Those criteria aren't part of the production workers' templates, which instead have
ratings for work output and safety.
With both packages, you rate the employee and click a button
to add editable boilerplate commentary. Here, we found Employee Appraiser
more subtle. Click on a button, and the language automatically
adjusts to become slightly positive or negative without changing the
ranking. For instance, when evaluating a manager's problem-solving skills,
a click on one button generates a neutral tone: "The group benefits from
John's input in problem-solving and brainstorming sessions." Click another
button to inject a note of enthusiasm: "I can count on John to offer good
ideas and spark discussion when the group has a problem to solve."
By contrast, Performance Now tends to be slightly more standoffish:
"John often displays creativity and original thinking beyond the expectations
for his position."
We found Performance Now easier to use, however. A single dialog
box contains options to guide you to each step of the evaluation process,
such as goal-setting and writing a summary. Employee Appraiser's
interface is more confusing and requires more work.
On the other hand, Employee Appraiser offers more sophisticated advice for
helping employees improve. For instance, it suggests that a sales rep who
hasn't provided good after-sale service periodically watch customers use
the product and ask them for specifics on how he or she could give better service.
Schulz says the speed of the software evaluation process and the
consistency of the boilerplate appeals to both managers and employees.
That's a matter of debate, says Bonnie McMullin-Lawton, human resources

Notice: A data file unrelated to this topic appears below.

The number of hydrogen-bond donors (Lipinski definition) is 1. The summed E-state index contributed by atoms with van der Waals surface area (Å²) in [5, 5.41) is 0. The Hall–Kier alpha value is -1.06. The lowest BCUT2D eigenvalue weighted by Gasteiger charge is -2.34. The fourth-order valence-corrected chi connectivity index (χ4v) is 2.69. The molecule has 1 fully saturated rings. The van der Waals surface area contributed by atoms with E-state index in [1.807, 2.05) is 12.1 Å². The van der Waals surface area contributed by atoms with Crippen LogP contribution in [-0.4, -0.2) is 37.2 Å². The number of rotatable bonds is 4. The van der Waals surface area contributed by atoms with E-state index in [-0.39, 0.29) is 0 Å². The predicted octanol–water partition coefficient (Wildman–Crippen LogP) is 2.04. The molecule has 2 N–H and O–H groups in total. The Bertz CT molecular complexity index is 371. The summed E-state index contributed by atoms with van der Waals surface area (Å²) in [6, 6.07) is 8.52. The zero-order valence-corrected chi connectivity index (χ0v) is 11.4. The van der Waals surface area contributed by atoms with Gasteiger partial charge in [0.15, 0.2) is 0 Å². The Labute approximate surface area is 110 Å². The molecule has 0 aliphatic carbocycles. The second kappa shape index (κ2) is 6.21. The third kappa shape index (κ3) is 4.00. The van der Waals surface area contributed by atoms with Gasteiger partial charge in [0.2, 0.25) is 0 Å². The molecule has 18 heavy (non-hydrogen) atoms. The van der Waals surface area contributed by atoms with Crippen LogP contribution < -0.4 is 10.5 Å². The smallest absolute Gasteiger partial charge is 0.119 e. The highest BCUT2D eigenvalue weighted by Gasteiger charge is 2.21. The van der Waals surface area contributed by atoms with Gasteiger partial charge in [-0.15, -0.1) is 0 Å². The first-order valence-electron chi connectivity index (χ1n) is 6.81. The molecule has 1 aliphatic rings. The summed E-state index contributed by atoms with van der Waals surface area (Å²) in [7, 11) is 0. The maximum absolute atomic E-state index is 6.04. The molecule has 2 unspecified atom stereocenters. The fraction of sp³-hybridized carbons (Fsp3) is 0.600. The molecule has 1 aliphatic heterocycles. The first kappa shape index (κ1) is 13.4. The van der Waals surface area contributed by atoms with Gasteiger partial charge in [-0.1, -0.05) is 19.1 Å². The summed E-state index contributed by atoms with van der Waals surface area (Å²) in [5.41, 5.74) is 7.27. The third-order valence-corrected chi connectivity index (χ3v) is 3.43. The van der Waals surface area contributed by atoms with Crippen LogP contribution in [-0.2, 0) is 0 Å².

director at Persoft Inc., a Madison (Wis.) software developer. She has
looked at evaluation software but never seriously considered
using it at her company. "It can be useful for evaluating hundreds or
thousands of employees -- or if you're in a high-turnover situation. I don't
use it," says McMullin-Lawton. "In our business, we have a highly educated staff that is
career-oriented. They drive us to evaluate them as individual people with
specific career goals. They don't want a relationship with their
boss that's based on a structured package."
But Schulz says he can't argue with success. "Before, managers were
reluctant to do evaluations because they often weren't comfortable with
the process," says Schulz. "They were on their own. And we didn't have
a structure in place that gave them consistent language and all the elements
that go into a review. And sometimes their emotions would get in the
way of being consistent." Now, he says managers are more cooperative
about performing reviews, which occur in the first 30, 60, and 90
days of employment and twice a year thereafter.
Schulz hasn't quantified the benefits of using software to evaluate
employees, but he says that greater retention improves the bottom line. "Our
training costs are less because we hang on to employees longer," he says.
Few would argue against making the evaluation process more consistent and
less capricious. But one thing's for sure: No amount of boilerplate text can
supplant a thoughtful manager.
By David Haskin in Madison, Wis.
Back to top of story